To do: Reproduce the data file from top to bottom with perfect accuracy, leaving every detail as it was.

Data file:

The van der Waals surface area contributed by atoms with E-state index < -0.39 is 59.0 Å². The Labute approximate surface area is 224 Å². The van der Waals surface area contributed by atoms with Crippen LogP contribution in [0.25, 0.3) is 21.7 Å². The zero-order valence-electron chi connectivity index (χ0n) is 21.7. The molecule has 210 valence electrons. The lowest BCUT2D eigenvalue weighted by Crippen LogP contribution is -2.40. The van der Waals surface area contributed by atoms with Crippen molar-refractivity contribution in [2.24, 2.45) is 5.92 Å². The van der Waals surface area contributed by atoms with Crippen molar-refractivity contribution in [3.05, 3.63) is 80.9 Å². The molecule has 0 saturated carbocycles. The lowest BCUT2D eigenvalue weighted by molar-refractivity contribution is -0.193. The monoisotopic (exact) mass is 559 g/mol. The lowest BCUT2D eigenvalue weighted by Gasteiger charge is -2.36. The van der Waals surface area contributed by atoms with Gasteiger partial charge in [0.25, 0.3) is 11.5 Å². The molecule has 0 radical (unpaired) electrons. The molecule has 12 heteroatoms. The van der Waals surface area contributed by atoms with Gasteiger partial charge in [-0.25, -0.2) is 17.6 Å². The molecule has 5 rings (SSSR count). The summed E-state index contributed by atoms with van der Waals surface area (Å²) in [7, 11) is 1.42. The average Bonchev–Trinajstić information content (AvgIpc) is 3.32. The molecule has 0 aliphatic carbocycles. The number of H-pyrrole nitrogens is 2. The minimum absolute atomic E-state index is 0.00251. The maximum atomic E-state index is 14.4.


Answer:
The van der Waals surface area contributed by atoms with E-state index < -0.39 is 59.0 Å². The Labute approximate surface area is 224 Å². The van der Waals surface area contributed by atoms with Crippen LogP contribution in [0.25, 0.3) is 21.7 Å². The zero-order valence-electron chi connectivity index (χ0n) is 21.7. The molecule has 210 valence electrons. The lowest BCUT2D eigenvalue weighted by Crippen LogP contribution is -2.40. The van der Waals surface area contributed by atoms with Crippen molar-refractivity contribution in [2.24, 2.45) is 5.92 Å². The van der Waals surface area contributed by atoms with Crippen molar-refractivity contribution in [3.05, 3.63) is 80.9 Å². The molecule has 0 saturated carbocycles. The lowest BCUT2D eigenvalue weighted by molar-refractivity contribution is -0.193. The monoisotopic (exact) mass is 559 g/mol. The lowest BCUT2D eigenvalue weighted by Gasteiger charge is -2.36. The van der Waals surface area contributed by atoms with Gasteiger partial charge in [0.25, 0.3) is 11.5 Å². The molecule has 0 radical (unpaired) electrons. The molecule has 12 heteroatoms. The van der Waals surface area contributed by atoms with Gasteiger partial charge in [-0.25, -0.2) is 17.6 Å². The molecule has 5 rings (SSSR count). The summed E-state index contributed by atoms with van der Waals surface area (Å²) in [7, 11) is 1.42. The average Bonchev–Trinajstić information content (AvgIpc) is 3.32. The molecule has 0 aliphatic carbocycles. The number of H-pyrrole nitrogens is 2. The minimum absolute atomic E-state index is 0.00251. The maximum atomic E-state index is 14.4.